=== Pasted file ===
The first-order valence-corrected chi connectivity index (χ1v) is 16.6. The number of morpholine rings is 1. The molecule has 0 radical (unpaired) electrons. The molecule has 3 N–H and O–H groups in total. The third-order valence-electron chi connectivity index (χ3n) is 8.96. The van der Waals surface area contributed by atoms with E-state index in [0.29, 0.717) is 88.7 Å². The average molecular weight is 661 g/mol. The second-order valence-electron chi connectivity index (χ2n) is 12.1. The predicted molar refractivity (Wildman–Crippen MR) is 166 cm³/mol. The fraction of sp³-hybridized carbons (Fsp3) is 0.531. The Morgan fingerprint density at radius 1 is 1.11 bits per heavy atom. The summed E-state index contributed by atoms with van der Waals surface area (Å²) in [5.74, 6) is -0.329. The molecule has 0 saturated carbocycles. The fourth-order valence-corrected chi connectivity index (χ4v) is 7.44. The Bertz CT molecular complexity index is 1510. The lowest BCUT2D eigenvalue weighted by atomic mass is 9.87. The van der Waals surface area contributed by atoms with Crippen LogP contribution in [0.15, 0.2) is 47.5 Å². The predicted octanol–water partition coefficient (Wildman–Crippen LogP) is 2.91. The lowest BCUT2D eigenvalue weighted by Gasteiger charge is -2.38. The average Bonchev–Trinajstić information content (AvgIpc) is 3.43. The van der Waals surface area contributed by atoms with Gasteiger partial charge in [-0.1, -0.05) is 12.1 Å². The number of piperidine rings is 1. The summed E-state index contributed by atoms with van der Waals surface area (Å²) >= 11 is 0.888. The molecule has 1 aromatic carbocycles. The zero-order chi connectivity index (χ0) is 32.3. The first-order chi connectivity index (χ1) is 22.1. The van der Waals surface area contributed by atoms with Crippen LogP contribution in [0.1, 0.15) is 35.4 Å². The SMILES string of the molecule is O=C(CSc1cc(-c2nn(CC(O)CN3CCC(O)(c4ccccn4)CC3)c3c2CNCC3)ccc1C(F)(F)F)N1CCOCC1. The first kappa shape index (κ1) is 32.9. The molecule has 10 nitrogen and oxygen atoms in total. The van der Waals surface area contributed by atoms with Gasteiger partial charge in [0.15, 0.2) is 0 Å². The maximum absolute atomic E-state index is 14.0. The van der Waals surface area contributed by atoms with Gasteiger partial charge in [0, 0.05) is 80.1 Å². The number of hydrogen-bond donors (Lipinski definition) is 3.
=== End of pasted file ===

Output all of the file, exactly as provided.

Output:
The first-order valence-corrected chi connectivity index (χ1v) is 16.6. The number of morpholine rings is 1. The molecule has 0 radical (unpaired) electrons. The molecule has 3 N–H and O–H groups in total. The third-order valence-electron chi connectivity index (χ3n) is 8.96. The van der Waals surface area contributed by atoms with E-state index in [0.29, 0.717) is 88.7 Å². The average molecular weight is 661 g/mol. The second-order valence-electron chi connectivity index (χ2n) is 12.1. The predicted molar refractivity (Wildman–Crippen MR) is 166 cm³/mol. The fraction of sp³-hybridized carbons (Fsp3) is 0.531. The Morgan fingerprint density at radius 1 is 1.11 bits per heavy atom. The summed E-state index contributed by atoms with van der Waals surface area (Å²) in [5.74, 6) is -0.329. The molecule has 0 saturated carbocycles. The fourth-order valence-corrected chi connectivity index (χ4v) is 7.44. The Bertz CT molecular complexity index is 1510. The lowest BCUT2D eigenvalue weighted by atomic mass is 9.87. The van der Waals surface area contributed by atoms with Crippen LogP contribution in [0.15, 0.2) is 47.5 Å². The predicted octanol–water partition coefficient (Wildman–Crippen LogP) is 2.91. The lowest BCUT2D eigenvalue weighted by Gasteiger charge is -2.38. The average Bonchev–Trinajstić information content (AvgIpc) is 3.43. The van der Waals surface area contributed by atoms with Gasteiger partial charge in [-0.1, -0.05) is 12.1 Å². The number of piperidine rings is 1. The summed E-state index contributed by atoms with van der Waals surface area (Å²) >= 11 is 0.888. The molecule has 1 aromatic carbocycles. The zero-order chi connectivity index (χ0) is 32.3. The first-order chi connectivity index (χ1) is 22.1. The van der Waals surface area contributed by atoms with Crippen LogP contribution in [0.1, 0.15) is 35.4 Å². The SMILES string of the molecule is O=C(CSc1cc(-c2nn(CC(O)CN3CCC(O)(c4ccccn4)CC3)c3c2CNCC3)ccc1C(F)(F)F)N1CCOCC1. The first kappa shape index (κ1) is 32.9. The molecule has 10 nitrogen and oxygen atoms in total. The van der Waals surface area contributed by atoms with Gasteiger partial charge in [0.15, 0.2) is 0 Å². The maximum absolute atomic E-state index is 14.0. The van der Waals surface area contributed by atoms with Gasteiger partial charge in [0, 0.05) is 80.1 Å². The number of hydrogen-bond donors (Lipinski definition) is 3.